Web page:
a look at some favorite joined chests

a detail of a carving I did last year…

carving detail

Each time I’m at a museum to study furniture, I ask permission to post my shots of the objects here…some say yes, some say no. I feel like I’ve been very lucky to have so much access to 17th-century furniture, and I know many folks either haven’t got the time or inclination to go search it out. (it’s also heavily skewed to the east coast here in the US…)

I thought I could review some stuff that’s been over on the blog before, there’s always new readers, and it never hurts to see details – even ones you’ve seen before. The following objects are from a group that I studied many years ago with Jennie Alexander and Bob Trent. These were the first oak chests I ever learned about…so I always enjoy looking at them again.

This photograph from 1932 (I think, early ’30s anyway) I saw in the object files at the Gardner Museum in Boston back in the early 1990s. I eventually chased down this chest in a private collection in Maine. Alexander & I published it in our article in American Furniture in 1996. http://www.chipstone.org/article.php/222/American-Furniture-1996/Seventeenth-Century-Joinery-from-Braintree,-Massachusetts:-The-Savell-Shop-Tradition

 

fiske-1932-bw

When I think back on the leg-work to find this – staggering. I also searched for who might have been the original owners in the late 1600s. From our research, we knew the group of chests came from Braintree, Massachusetts, so I had to do some genealogical research stretching back from the 1880s to the 1680s – eventually found some likely candidates, it’s in the article somewhere.

Here’s the same chest, scanned from one of my color slides. Until this one, all but one of the joined chests we had seen had one (sometimes two) drawers underneath. I’ve built copies of this chest many times….

fiske-chest-color-slide_edited-1

Here’s the other w/o drawer-chest, with brackets under the bottom rail. Lost some height of its feet, and has a horrible replaced lid.

joined chest, Jn Savell 1660-1690
joined chest, John Savell 1660-1690

One distinctive feature of these chests is the way the floor fits into the chest. Instead of a higher rear rail that the floor is nailed up to, these guys use a lower rear rail, and sit the floor on it. And nail it. Here’s one I restored, with some white pine floor boards, sliding over the lower rear rail, and fitting into grooves in the side and front rails. The back panel is not yet installed, making it easy to see what’s going on. Tongue & groove joints between the floor boards.

floor boards in chest
floor boards in chest

Same thing on a repro I did, better view of the lower rear rail. sorry for the garish light. (just think, when my new shop is done soon, only-daylight)

bottom boards, joined chest
bottom boards, joined chest

Then the back panel slides up from the feet, fitting into grooves in the stiles & upper rear rail. Here’s an overall view of one lying on its face. A white pine panel, (glued-up to get enough width to fill behind the drawer) – bevelled on its ends and top edge to fit the grooves. Slides behind the lower rear rail(s) – and is nailed to the bottom-most rear rail.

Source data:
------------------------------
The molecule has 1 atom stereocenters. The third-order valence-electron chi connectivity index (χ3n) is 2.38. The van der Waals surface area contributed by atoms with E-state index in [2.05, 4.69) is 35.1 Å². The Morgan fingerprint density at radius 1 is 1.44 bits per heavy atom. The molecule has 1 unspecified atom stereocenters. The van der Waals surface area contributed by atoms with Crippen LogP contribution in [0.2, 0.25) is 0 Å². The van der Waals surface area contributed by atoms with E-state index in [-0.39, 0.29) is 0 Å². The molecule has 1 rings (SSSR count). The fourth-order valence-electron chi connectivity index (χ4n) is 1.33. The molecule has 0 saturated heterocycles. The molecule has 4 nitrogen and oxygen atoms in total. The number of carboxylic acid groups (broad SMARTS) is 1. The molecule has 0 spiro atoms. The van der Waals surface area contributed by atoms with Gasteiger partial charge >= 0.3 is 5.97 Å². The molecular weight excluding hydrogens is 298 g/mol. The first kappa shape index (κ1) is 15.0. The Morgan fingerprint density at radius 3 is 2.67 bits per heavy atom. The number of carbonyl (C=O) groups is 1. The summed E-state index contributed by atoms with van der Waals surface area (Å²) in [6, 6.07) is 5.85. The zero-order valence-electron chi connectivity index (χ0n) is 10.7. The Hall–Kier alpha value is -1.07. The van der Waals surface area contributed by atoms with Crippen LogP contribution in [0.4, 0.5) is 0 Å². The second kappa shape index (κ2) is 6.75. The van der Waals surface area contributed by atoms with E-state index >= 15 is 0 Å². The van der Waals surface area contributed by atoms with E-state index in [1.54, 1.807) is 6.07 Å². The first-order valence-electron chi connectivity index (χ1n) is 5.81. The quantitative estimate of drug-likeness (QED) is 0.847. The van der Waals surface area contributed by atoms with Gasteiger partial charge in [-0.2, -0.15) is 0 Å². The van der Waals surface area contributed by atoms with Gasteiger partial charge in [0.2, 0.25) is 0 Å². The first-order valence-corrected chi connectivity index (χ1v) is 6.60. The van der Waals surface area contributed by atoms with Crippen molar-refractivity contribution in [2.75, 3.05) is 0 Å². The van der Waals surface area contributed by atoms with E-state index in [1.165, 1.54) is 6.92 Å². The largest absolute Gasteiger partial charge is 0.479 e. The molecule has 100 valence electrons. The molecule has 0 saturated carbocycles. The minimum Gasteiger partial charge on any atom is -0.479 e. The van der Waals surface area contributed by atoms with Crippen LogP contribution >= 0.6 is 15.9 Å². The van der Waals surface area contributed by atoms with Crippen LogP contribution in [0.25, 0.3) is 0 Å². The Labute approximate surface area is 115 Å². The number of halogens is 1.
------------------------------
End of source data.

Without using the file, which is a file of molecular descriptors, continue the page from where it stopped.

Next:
rear-panel

Here’s a detail. It requires some careful layout of the joinery for that/those rear rail(s).  The tenon is “barefaced” – it has only one shoulder. Fun stuff. rear-panel-detail

The same joiners made this desk box, missing its drawers in the upper section. I made one & 1/2 of these a year or so ago..shot it with Roy Underhill, then later at Lie-Nielsen. (Or vise versa, I forget) The Woodwright’s Shop episode is out now, the LN one hopefully before too long. http://www.pbs.org/woodwrightsshop/watch-on-line/watch-season-episodes/2016-2017-episodes/ 

savell-desk-box

Since the 1996 article there have been maybe 6 more of these chests that have shown up in auction houses. etc…I never saw this one, from James Julia Auctions in Maine. Clearly weird drawer pulls, something funny about the lid, but otherwise looks great.

John Savell, c. 1660s-1690
John Savell, c. 1660s-1690

and one with two drawers – we saw only two of those in our research, there might be four now

braintree chest w drawers
braintree chest w drawers

I’ve written about these chests and boxes many times…here’s a search for “Savell” (the name of the joiners who we think made them) https://pfollansbee.wordpress.com/?s=Savell  – there’s other stuff mixed in there, but lots of stuff about the chests and the carvings.

3 thoughts on “a look at some favorite joined chests

  1. These kinds of posts are valuable and always a pleasure. People check in and out of these blogs, looking for something, and even the people like me who have been watching for years, we learn, and then very often we see something, some detail, an idea, whatever, that we didn’t even know could be a question for us in the past. Thanks Peter.

  2. Fascinating rabbit hole. That Savell lunette, especially when reflected into a full circle, is one of my favorite patterns.

    Were these patterns, the lunette and the elongated tree/arch, signature patterns for the Savell shop? Seen elsewhere?

    Thanks for the deep dive on this.

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